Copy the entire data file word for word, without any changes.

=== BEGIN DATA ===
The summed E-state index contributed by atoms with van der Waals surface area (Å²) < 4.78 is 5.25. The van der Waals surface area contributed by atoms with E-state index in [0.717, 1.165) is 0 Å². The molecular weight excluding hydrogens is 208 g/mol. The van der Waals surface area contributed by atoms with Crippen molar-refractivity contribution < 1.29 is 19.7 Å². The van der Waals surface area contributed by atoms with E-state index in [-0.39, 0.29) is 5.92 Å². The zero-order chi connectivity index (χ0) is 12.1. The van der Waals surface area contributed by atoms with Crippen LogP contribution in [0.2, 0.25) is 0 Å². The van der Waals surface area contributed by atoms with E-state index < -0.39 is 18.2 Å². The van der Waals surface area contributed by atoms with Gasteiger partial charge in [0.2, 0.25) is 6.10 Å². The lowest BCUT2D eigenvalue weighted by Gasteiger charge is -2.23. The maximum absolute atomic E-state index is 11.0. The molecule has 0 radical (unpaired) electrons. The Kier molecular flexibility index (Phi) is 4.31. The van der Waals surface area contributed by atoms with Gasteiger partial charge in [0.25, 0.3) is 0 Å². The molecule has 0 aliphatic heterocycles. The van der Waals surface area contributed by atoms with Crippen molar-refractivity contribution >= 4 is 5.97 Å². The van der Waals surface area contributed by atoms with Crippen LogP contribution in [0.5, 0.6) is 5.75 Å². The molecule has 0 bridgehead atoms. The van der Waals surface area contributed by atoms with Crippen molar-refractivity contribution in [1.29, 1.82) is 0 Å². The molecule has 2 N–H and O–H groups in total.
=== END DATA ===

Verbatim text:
The summed E-state index contributed by atoms with van der Waals surface area (Å²) < 4.78 is 5.25. The van der Waals surface area contributed by atoms with E-state index in [0.717, 1.165) is 0 Å². The molecular weight excluding hydrogens is 208 g/mol. The van der Waals surface area contributed by atoms with Crippen molar-refractivity contribution < 1.29 is 19.7 Å². The van der Waals surface area contributed by atoms with E-state index in [-0.39, 0.29) is 5.92 Å². The zero-order chi connectivity index (χ0) is 12.1. The van der Waals surface area contributed by atoms with Crippen LogP contribution in [0.2, 0.25) is 0 Å². The van der Waals surface area contributed by atoms with E-state index < -0.39 is 18.2 Å². The van der Waals surface area contributed by atoms with Gasteiger partial charge in [0.2, 0.25) is 6.10 Å². The lowest BCUT2D eigenvalue weighted by Gasteiger charge is -2.23. The maximum absolute atomic E-state index is 11.0. The molecule has 0 radical (unpaired) electrons. The Kier molecular flexibility index (Phi) is 4.31. The van der Waals surface area contributed by atoms with Gasteiger partial charge in [0.25, 0.3) is 0 Å². The molecule has 0 aliphatic heterocycles. The van der Waals surface area contributed by atoms with Crippen molar-refractivity contribution >= 4 is 5.97 Å². The van der Waals surface area contributed by atoms with Crippen LogP contribution in [0.5, 0.6) is 5.75 Å². The molecule has 0 bridgehead atoms. The van der Waals surface area contributed by atoms with Crippen molar-refractivity contribution in [1.29, 1.82) is 0 Å². The molecule has 2 N–H and O–H groups in total.